Well, if they don’t, shame on them. Because we’ve handed them a free country. We’ve handed them Freedom. We’ve dished it out to them on a silver platter, and we’re presenting that to them right now. And if they can’t hang onto it, shame on them. You know, as we take our troops out of that country and get them over to Afghanistan, these people have nothing to complain about. We’ve treated them right. Man, they’re smack in the middle of the terrorist stronghold over there. And now, right in the middle of all these Muslims, is this free country that teaches freedom and even allows their females to go to school. Isn’t that nice!

TW: On Lock N’ Load With R. Lee Ermey…on the light side…tell me what it’s like to find $8,000 lying in the road. The story was on the Associated Press, that you and one of your crew guys were driving along outside Missoula, Montana, when you spotted a black bag lying the in the middle of the road. There was $8,000 inside.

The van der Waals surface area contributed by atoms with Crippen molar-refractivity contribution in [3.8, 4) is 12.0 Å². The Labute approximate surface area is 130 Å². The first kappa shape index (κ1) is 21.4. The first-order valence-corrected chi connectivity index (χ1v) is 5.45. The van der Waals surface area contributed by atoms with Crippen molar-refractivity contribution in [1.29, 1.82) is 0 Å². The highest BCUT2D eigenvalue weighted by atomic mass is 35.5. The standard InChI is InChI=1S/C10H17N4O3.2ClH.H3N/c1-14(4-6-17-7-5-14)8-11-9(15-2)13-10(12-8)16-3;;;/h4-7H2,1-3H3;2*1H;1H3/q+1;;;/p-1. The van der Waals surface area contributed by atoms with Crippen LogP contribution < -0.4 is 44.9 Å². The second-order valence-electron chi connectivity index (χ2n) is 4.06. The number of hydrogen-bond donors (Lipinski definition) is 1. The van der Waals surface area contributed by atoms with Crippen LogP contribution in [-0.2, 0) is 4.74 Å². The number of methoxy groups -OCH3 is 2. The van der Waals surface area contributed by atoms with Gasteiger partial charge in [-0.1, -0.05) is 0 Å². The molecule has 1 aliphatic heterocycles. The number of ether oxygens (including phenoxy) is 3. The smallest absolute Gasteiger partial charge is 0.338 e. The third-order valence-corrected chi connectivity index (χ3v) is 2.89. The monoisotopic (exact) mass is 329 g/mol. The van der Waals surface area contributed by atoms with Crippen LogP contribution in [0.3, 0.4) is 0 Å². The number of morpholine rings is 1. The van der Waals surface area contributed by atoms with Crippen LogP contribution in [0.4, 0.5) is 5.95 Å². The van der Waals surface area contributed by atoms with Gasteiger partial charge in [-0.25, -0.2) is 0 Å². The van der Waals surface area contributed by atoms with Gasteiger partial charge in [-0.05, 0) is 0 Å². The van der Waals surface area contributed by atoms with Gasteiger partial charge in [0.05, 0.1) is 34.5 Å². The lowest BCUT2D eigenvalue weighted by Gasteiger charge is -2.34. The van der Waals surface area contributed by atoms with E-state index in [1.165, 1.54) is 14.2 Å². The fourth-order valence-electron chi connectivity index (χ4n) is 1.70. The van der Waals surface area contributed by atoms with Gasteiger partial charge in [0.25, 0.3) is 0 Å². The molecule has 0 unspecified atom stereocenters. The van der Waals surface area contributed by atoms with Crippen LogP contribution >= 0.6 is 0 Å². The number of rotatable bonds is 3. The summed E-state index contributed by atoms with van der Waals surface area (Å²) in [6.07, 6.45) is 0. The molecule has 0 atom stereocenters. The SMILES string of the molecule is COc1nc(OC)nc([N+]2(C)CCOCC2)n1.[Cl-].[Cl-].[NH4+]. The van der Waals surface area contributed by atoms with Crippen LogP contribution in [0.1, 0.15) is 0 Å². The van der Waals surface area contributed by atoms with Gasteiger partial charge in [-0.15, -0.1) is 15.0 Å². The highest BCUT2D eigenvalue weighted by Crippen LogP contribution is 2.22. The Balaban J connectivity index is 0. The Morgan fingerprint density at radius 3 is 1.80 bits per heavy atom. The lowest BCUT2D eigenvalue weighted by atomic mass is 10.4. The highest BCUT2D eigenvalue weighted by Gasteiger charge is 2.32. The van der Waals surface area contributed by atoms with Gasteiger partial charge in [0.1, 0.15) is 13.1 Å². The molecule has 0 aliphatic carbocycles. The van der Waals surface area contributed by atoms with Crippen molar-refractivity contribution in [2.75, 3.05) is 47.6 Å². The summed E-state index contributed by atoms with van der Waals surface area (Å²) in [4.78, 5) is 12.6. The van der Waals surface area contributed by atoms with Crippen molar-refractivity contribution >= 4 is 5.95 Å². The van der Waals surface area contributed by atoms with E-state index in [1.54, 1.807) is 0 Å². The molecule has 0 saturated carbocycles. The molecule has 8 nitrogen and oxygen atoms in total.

It was more like $10,000. Well, some poor guy working with the Native Americans must have been saying, “Oh, shit!” right about then. No doubt he left the bag on the roof of his vehicle while he was getting out his keys and loading up. You’ve done it. I’ve done it. Left something on the roof of the car while you drove off. But never a bag of money. It was on the roof when he drove away, and then you can imagine his shock and grief down the road when he realized what he had done. I could just picture this guy getting his ass chewed out by the Chief and God knows what else. So as fast as we could, we took the money right to Wells Fargo, and they got in touch with the poor guy who thought he had lost all that money. All’s well that ends well.